an outer housing for retaining said stator assembly, said outer housing having a pivot axis generally perpendicular to said inner holder axis; and
means for flipping said outer housing about said pivot axis.
17. A spinning apparatus for conducting magnetic resonance spectroscopy on a sample, comprising:
an inner holder for the sample, having an inner holder axis and a first and second end-portion;
said first end-portion comprising a shaft;
means for spinning said inner holder, while positioned in a magnetic field, about said inner holder axis; and
a substantially nonmagnetic mechanical first bearing for supporting said shaft.
18. The apparatus of claim 17 wherein said first bearing comprises a plurality of spheres made of a material selected from the group consisting of ceramics, glasses, and high strength wear-resistant plastics.
19. The apparatus of claim 17 further comprising a substantially nonmagnetic mechanical second bearing for supporting said shaft, and wherein said means for spinning comprises:
a first turbine located around a circumference of said shaft between said first and second bearings; and
a stream of fluid directed at said first turbine.
20. The apparatus of claim 17 further comprising a substantially nonmagnetic, substantially nonconductive mechanical second bearing for supporting said shaft, and wherein said first and second bearings each comprise spheres.
21. A spinning apparatus for conducting magnetic resonance spectroscopy on a sample, comprising:
an inner holder for the sample, having an inner holder axis and a first and second end-portion;
means for spinning said inner holder, while positioned in a magnetic field having a direction, about said inner holder axis;
a first and second bearing for supporting, respectively, said first and second end-portions;
an outer housing for retaining said inner holder, said outer housing having an outer housing axis and a right and left end-portion;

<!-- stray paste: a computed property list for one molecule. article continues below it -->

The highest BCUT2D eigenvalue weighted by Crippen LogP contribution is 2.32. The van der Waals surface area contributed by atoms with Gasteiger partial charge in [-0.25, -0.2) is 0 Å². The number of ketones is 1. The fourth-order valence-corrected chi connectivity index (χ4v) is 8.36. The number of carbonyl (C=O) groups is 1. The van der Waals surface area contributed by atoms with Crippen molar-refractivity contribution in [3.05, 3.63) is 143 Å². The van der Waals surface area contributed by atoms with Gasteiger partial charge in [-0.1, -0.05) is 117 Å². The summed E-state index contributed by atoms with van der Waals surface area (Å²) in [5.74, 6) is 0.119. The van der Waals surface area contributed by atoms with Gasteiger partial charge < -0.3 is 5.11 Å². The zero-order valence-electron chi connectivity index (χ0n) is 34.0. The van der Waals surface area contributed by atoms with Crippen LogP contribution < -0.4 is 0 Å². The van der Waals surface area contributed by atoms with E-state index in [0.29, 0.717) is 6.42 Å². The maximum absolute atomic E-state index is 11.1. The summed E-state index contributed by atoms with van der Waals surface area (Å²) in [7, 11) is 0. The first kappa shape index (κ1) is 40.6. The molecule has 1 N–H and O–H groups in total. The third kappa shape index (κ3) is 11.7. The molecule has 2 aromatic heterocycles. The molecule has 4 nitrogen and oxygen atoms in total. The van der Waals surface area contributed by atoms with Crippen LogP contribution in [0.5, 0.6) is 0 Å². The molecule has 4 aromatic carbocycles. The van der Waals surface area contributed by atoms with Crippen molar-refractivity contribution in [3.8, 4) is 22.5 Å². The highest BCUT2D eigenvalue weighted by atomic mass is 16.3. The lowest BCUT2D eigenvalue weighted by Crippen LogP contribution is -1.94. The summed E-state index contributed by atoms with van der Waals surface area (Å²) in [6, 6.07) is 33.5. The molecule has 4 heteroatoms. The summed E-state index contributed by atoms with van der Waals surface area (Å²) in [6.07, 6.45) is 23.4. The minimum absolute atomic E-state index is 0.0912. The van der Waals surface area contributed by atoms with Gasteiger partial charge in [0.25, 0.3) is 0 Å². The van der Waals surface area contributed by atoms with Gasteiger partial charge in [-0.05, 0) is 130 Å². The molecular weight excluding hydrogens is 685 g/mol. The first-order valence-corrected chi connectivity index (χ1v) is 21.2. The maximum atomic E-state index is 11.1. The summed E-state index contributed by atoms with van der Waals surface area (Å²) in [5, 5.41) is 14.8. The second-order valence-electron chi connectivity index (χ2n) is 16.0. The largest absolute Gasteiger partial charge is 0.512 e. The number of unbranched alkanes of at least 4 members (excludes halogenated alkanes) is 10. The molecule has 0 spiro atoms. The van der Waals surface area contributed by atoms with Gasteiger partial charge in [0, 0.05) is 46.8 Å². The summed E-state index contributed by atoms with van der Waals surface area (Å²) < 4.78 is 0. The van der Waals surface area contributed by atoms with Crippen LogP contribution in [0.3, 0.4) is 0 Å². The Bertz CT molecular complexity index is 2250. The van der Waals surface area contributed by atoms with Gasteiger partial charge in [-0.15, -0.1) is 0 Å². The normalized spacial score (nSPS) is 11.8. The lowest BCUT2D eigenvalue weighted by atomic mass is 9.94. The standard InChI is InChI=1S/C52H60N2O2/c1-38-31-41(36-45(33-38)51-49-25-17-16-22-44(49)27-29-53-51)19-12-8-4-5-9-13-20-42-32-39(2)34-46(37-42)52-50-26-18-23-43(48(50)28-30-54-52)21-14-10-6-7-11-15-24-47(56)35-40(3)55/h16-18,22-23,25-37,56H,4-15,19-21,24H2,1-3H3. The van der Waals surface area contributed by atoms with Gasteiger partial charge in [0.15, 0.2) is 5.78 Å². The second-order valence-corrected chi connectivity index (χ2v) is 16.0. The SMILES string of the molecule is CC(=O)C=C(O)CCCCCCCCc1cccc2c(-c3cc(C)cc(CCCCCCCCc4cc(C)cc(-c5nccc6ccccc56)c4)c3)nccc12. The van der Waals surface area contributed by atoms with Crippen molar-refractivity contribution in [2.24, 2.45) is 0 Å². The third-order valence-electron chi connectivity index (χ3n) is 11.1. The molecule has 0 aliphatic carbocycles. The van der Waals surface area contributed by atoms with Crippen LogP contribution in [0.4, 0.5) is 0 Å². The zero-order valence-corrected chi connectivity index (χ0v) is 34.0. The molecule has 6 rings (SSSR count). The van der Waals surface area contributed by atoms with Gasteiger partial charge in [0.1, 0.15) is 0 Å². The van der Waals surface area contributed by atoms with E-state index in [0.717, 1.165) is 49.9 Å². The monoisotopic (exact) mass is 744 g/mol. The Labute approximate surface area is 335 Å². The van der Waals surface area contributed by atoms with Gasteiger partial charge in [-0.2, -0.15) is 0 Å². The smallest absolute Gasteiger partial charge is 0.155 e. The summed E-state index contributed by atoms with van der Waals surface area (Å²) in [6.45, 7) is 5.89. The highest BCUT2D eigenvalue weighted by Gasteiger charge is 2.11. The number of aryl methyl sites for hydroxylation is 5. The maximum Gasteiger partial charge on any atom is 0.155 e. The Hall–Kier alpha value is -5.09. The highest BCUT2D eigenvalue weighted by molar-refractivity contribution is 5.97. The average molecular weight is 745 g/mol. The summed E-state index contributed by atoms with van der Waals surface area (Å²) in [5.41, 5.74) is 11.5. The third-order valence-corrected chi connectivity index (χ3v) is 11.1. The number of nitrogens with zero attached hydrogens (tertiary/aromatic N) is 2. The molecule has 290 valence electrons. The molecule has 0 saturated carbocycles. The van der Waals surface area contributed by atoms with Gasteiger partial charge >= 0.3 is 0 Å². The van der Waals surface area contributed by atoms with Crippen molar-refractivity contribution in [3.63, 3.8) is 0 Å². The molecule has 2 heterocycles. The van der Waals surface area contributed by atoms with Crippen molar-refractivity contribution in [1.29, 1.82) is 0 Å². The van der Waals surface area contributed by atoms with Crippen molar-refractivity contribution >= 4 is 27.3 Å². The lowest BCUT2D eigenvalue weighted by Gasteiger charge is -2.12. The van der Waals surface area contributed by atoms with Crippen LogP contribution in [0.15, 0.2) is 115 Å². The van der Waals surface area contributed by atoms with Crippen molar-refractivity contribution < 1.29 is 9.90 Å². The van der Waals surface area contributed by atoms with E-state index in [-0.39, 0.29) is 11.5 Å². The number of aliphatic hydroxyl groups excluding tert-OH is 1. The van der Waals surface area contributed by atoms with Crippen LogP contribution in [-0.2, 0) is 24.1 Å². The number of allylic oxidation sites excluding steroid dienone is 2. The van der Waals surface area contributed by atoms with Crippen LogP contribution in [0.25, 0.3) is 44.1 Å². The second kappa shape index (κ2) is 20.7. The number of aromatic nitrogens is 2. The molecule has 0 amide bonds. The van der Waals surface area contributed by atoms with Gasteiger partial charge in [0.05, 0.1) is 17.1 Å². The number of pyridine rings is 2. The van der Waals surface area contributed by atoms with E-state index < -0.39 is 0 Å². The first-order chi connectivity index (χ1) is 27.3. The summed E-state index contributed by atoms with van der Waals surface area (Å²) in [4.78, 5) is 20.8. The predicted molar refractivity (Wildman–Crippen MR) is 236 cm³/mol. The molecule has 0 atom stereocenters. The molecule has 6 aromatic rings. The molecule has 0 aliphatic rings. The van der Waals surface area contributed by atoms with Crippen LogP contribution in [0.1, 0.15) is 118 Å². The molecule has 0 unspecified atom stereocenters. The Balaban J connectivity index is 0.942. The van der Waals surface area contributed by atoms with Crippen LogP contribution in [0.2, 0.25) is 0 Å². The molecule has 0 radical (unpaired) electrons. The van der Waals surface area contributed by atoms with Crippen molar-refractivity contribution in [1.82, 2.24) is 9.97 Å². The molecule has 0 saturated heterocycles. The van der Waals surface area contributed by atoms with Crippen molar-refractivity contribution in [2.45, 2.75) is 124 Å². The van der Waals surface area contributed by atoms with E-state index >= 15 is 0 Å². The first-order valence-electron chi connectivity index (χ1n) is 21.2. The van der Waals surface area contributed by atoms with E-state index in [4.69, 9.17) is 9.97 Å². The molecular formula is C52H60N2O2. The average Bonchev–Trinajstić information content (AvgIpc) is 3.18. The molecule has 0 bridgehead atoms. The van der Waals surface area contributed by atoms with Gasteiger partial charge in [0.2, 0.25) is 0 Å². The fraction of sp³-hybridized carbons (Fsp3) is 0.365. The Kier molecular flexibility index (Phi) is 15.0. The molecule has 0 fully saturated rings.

means for spinning said outer housing about said outer housing axis; and
a substantially nonmagnetic mechanical third bearing for supporting said right end-portion.
22. The apparatus of claim 21 wherein said third bearing comprises a plurality of spheres made of a material selected from the group consisting of ceramics, glasses, and high strength wear-resistant plastics.
23. The apparatus of claim 21 further comprising a substantially nonmagnetic mechanical forth bearing for supporting said left end-portion.
24. The apparatus of claim 21 wherein said inner holder axis, said outer housing axis, and said magnetic field direction are oriented non-parallel.
25. The apparatus of claim 21 further comprising:
an exterior housing for retaining said outer housing, said exterior housing having an exterior housing axis; and
means for spinning said exterior housing about said exterior housing axis.
26. The apparatus of claim 21 wherein: said means for spinning said inner holder comprises a first turbine located around a circumference of said inner holder and a stream of fluid directed at said first turbine; and said means for spinning said outer housing comprises a second turbine located around a circumference of said right end-portion.
27. A device for measuring the magnetic resonance spectrum of a sample, comprising:
an inner holder for the sample, having an inner holder axis and a first and second end-portion;
means for spinning said inner holder, while positioned in a magnetic field, about said inner holder axis;
a substantially nonmagnetic mechanical first bearing for supporting said first end-portion;
a radio-frequency coil surrounding at least a portion of the sample; and
means for receiving a magnetic resonance signal emitted from the sample (can be a separate receiver-coil).
28. The apparatus of claim 27 further comprising a substantially nonmagnetic, substantially nonconductive mechanical second bearing for supporting said second end-portion.
29. The apparatus of claim 27 wherein said means for receiving comprises said radio-frequency coil.
Description
BACKGROUND OF THE INVENTION

In general this invention relates to sample spinning apparatuses for use in magnetic resonance spectroscopy systems, more particularly, it relates to apparatuses for holding samples which are spun in order to produce the sample's spectrum using nuclear magnetic resonance (NMR).